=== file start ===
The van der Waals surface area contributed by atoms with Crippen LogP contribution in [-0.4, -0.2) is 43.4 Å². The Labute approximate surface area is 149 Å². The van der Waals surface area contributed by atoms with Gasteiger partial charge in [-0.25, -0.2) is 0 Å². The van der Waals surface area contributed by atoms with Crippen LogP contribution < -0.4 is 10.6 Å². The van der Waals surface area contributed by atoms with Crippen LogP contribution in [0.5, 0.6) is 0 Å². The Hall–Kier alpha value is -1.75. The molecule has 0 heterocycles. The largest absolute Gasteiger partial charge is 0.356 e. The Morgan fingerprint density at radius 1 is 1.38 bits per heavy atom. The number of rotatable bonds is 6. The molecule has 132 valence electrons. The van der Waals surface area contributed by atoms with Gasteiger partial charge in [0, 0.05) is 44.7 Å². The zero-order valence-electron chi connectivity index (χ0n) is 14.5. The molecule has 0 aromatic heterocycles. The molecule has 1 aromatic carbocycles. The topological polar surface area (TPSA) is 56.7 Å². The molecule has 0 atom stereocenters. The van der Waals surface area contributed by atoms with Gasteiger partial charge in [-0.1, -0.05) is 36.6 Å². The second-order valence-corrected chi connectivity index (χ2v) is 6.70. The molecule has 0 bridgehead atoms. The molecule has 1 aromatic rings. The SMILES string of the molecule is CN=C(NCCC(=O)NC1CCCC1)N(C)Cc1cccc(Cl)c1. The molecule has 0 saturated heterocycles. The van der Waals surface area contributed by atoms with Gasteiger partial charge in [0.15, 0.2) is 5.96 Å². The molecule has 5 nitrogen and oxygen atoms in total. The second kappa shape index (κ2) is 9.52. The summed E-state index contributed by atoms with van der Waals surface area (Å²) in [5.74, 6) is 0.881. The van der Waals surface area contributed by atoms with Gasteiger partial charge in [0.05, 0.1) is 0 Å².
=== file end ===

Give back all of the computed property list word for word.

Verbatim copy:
The van der Waals surface area contributed by atoms with Crippen LogP contribution in [-0.4, -0.2) is 43.4 Å². The Labute approximate surface area is 149 Å². The van der Waals surface area contributed by atoms with Gasteiger partial charge in [-0.25, -0.2) is 0 Å². The van der Waals surface area contributed by atoms with Crippen LogP contribution < -0.4 is 10.6 Å². The van der Waals surface area contributed by atoms with Crippen LogP contribution in [0.5, 0.6) is 0 Å². The Hall–Kier alpha value is -1.75. The molecule has 0 heterocycles. The largest absolute Gasteiger partial charge is 0.356 e. The Morgan fingerprint density at radius 1 is 1.38 bits per heavy atom. The number of rotatable bonds is 6. The molecule has 132 valence electrons. The van der Waals surface area contributed by atoms with Gasteiger partial charge in [0, 0.05) is 44.7 Å². The zero-order valence-electron chi connectivity index (χ0n) is 14.5. The molecule has 0 aromatic heterocycles. The molecule has 1 aromatic carbocycles. The topological polar surface area (TPSA) is 56.7 Å². The molecule has 0 atom stereocenters. The van der Waals surface area contributed by atoms with Gasteiger partial charge in [-0.1, -0.05) is 36.6 Å². The second-order valence-corrected chi connectivity index (χ2v) is 6.70. The molecule has 0 bridgehead atoms. The molecule has 1 aromatic rings. The SMILES string of the molecule is CN=C(NCCC(=O)NC1CCCC1)N(C)Cc1cccc(Cl)c1. The molecule has 0 saturated heterocycles. The van der Waals surface area contributed by atoms with Gasteiger partial charge in [0.15, 0.2) is 5.96 Å². The molecule has 5 nitrogen and oxygen atoms in total. The second kappa shape index (κ2) is 9.52. The summed E-state index contributed by atoms with van der Waals surface area (Å²) in [5.74, 6) is 0.881. The van der Waals surface area contributed by atoms with Gasteiger partial charge in [0.05, 0.1) is 0 Å².